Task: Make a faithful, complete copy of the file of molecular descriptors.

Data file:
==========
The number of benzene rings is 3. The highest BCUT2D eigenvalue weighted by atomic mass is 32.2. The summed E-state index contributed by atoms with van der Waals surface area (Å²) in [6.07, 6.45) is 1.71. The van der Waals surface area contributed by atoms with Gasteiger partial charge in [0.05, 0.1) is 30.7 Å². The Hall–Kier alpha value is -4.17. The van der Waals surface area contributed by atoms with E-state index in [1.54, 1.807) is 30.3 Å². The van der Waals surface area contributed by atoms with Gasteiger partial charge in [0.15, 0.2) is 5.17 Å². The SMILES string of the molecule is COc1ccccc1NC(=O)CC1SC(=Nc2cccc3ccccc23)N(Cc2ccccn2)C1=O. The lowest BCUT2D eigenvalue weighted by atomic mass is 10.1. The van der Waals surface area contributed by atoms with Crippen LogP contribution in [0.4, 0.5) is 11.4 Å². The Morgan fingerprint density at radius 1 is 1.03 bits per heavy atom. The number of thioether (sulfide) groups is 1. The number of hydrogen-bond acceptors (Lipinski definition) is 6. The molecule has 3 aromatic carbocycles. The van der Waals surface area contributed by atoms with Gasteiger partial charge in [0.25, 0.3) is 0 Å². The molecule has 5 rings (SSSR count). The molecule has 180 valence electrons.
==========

The number of benzene rings is 3. The highest BCUT2D eigenvalue weighted by atomic mass is 32.2. The summed E-state index contributed by atoms with van der Waals surface area (Å²) in [6.07, 6.45) is 1.71. The van der Waals surface area contributed by atoms with Gasteiger partial charge in [0.05, 0.1) is 30.7 Å². The Hall–Kier alpha value is -4.17. The van der Waals surface area contributed by atoms with E-state index in [1.54, 1.807) is 30.3 Å². The van der Waals surface area contributed by atoms with Gasteiger partial charge in [0.15, 0.2) is 5.17 Å². The SMILES string of the molecule is COc1ccccc1NC(=O)CC1SC(=Nc2cccc3ccccc23)N(Cc2ccccn2)C1=O. The lowest BCUT2D eigenvalue weighted by atomic mass is 10.1. The van der Waals surface area contributed by atoms with Crippen LogP contribution in [0.4, 0.5) is 11.4 Å². The Morgan fingerprint density at radius 1 is 1.03 bits per heavy atom. The number of thioether (sulfide) groups is 1. The number of hydrogen-bond acceptors (Lipinski definition) is 6. The molecule has 3 aromatic carbocycles. The van der Waals surface area contributed by atoms with Gasteiger partial charge in [0.25, 0.3) is 0 Å². The molecule has 5 rings (SSSR count). The molecule has 180 valence electrons.